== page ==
Advisor

Tae-Kyu Lee

Date of Award

Fall 12-21-2017

Document Type

Thesis

Degree Name

Master of Science in Material Science Engineering (MSMatSE)

Department

Mechanical and Materials Engineering

Physical Description

1 online resource (xvi, 154 pages)

Subjects

Titanium alloys -- Microstructure, Titanium alloys -- Mechanical properties, Manufacturing processes

DOI

10.15760/etd.5972

Abstract

Titanium alloys are widely used for aerospace and biomaterial applications since their high specific strength, and high corrosion resistivity. Besides these properties, titanium is an excellent biocompatible material widely used for internal body implants. Because the products have complex geometries in both applications, Additive Manufacturing (AM) methods have been recently applied for production. AM methods can process a direct 3-D shape of the final product, decrease total production time and cost. However, high residual stress of the final product limits the application of AM components, especially the ones that are exposed to cyclic loading. In the present study, the initial microstructures and impact toughness of Ti6Al4V processed by EBM and CMT, and CP:Ti processed by SLM were experimented. In addition to initial microstructure and impact toughness, their response to different heat treatments were examined. Gleeble® 3500 was used for rapid heat treatment process. The change of mechanical properties due to different heat treatments were monitored with impact tests. Phase transformation kinetics of CP:Ti and Ti6Al4V were investigated with a Differential Scanning Calorimeter at slow heating and cooling rates. Microstructure examination was done with a scanning electron microscope. EBSD data was used to analyze the microstructure behavior. It is observed that toughness of the samples that are produced by powder-based AM methods were improved. Overall, residual stress, strain values, and grain orientation are the key elements that affected impact toughness AM produced components.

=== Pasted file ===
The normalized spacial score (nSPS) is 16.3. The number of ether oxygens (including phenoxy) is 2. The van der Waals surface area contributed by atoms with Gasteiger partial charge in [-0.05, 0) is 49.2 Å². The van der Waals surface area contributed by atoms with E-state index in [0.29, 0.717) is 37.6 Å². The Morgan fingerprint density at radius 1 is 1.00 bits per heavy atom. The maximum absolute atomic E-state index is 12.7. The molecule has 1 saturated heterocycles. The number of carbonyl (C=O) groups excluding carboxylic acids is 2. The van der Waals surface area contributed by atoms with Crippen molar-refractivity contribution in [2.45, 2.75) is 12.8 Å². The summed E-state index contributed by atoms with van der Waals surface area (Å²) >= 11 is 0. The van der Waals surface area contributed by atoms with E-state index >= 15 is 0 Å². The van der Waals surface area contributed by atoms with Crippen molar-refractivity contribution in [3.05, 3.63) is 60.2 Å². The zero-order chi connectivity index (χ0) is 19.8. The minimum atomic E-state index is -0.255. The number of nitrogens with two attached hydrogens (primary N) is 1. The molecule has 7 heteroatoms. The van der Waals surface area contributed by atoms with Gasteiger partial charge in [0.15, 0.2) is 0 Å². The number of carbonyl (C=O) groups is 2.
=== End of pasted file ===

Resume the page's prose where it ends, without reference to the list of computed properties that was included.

Persistent Identifier

http://archives.pdx.edu/ds/psu/23495

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